Translating The Untranslatable: 'Between Dog And Wolf'
MICHEL MARTIN, HOST:
Finally today, we wanted to spend a few minutes talking about a new translation of a novel by a Russian writer who's literature has won rave reviews in his home country, including from such luminaries as the late Vladimir Nabokov. But many people thought this particular novel, his second, would never be read in English. The novel is called "Between Dog And Wolf." It was written in 1980 by Sasha Sokolov, who has spent the past four decades living in exile, mostly in Canada and the U.S. The title of the book comes from a Latin idiom about twilight, that time of day when a shepherd could confuse the dog guarding his herd to the wolf stalking it.
The novel drew acclaim in its Russian form for Sokolov's linguistic gymnastics. He experiments with puns, syntax, double negatives, incomplete sentences and even purposeful misspellings, all for literary effect. But those techniques are exactly what made it difficult to translate. However, Professor Alexander Boguslawski of Rollins College in Florida figured out a translation that satisfies author Sasha Sokolov. We reached both at WUSF in Tampa. And I asked Mr. Sokolov to tell us about his new book.
SASHA SOKOLOV: It's about life on the upper Volga River. A old sharpener who is living there in one village or a small town - he's an invalid. He has only one leg, and he uses crutches. And those crutches were stolen by the local game wardens one day. And he's writing a letter to an investigator. He's complaining that his crutches disappeared and tells his own life story, and he describes a lot of interesting things around him.
MARTIN: And it alternates with different narrative voices. There are three different kind of narrative...
MARTIN: ...Voices, you know, in the novel.
SOKOLOV: Right. Another voice is the voice of a game warden, supposedly his son. And he's a game warden and a poet. In the book, there are 37 poems. They were penned by this guy Yakov, by name. And the third voice is the voice of the author - actually, it's my voice - just telling different but parallel stories.
MARTIN: When you finished the work, did you have a hope that it would be translated? Or did you just think, well, you know, no (laughter), it's too much?
SOKOLOV: I lost hope after a few years abroad because my first book was accepted and translated - accepted very well. And it made me kind of famous, at least in Russian circles.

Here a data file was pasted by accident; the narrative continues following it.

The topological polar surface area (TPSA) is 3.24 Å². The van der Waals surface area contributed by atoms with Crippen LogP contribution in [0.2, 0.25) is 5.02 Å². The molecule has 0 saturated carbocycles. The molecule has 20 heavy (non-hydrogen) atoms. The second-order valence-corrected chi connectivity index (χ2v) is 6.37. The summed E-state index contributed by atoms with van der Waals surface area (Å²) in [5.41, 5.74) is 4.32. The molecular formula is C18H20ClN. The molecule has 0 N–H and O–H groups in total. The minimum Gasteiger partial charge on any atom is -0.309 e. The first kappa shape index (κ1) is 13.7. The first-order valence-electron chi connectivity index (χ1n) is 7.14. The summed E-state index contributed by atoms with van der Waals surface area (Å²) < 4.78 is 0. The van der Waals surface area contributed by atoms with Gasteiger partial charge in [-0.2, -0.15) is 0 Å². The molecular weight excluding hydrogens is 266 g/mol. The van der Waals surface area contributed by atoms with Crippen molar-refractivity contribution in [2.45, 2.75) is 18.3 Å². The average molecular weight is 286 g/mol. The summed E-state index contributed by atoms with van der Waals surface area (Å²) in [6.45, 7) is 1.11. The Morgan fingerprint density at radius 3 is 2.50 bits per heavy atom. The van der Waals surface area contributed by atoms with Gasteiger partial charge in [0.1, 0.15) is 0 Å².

MARTIN: I should have mentioned that, that your first novel "A School For Fools," which was - if you have studied Russian literature at a certain level, then you will have encountered "A School For Fools." So when you encountered, professor, I'm going to ask you this now, "Between Dog And Wolf," what did you think?
ALEXANDER BOGUSLAWSKI: From the very beginning when I read it for the first time, I knew what kind of a masterpiece it was. But, initially, there was not even a thought that I could translate it. "Between Dog And Wolf" takes some time, first of all, to do it justice. But what was the problem, you know, that I read it very early, and my English wasn't good enough.
MARTIN: Sasha Sokolov, there are so many beautiful things about this book. I mean, the poetry is beautiful. Getting into Ilya's mind and what his life is like is so beautiful. Why did you feel it - all - you all - had to cram it all together in this one book? I guess what I'm asking is why did you make it so hard for us?
SOKOLOV: I think it's just the way I think. I try to analyze my own way of thinking, of course, many times. And then I realized that that's how I was born, I think. My - let's say my grandfather was a phenomenal mathematician, they say. Maybe it's just because I have such genes.
SOKOLOV: It's difficult, yes, but I felt like I wouldn't be able to write just simple texts. I like dense texts.
MARTIN: Do you mind reading a bit of - this is note five, October.
SOKOLOV: (Reading in Russian).
BOGUSLAWSKI: (Reading) Is it really October? Such a balmy air that if not for the rustling of leaf fall one could simply forget about everything and for hours stare into far nowheres.
MARTIN: Very nice. Sasha, how does it feel to hear your words in English?
SOKOLOV: It's strange. I understand. When I read any text in English, I understand everything, but I cannot appreciate the style. When I read my own, of course, poems or prose, then I appreciate my own. That's - it's very funny sometimes. It's...
SOKOLOV: ...More interesting than rereading your own text in Russian. It's strange. I think...
MARTIN: It's - there's a level of trust involved, isn't there?
BOGUSLAWSKI: I think if he could feel all this, he would be translating his books into English. I think our collaboration was based on more than just business. We like each other. We've known each other for over 30 years. We are friends and thus, we can discuss problems of translation, which sometimes make us laugh, sometimes make us cry, you know, when we discover that we cannot render something really exactly. Translation is a very strange beast.
MARTIN: That was translator Alexander Boguslawski. He's a professor at Rollins College in Florida. Author Sasha Sokolov whose novel "Between Dog And Wolf" is now available in English. And they both joined us from member station WUSF in Tampa.
NPR transcripts are created on a rush deadline by Verb8tm, Inc., an NPR contractor, and produced using a proprietary transcription process developed with NPR. This text may not be in its final form and may be updated or revised in the future. Accuracy and availability may vary. The authoritative record of NPR’s programming is the audio record.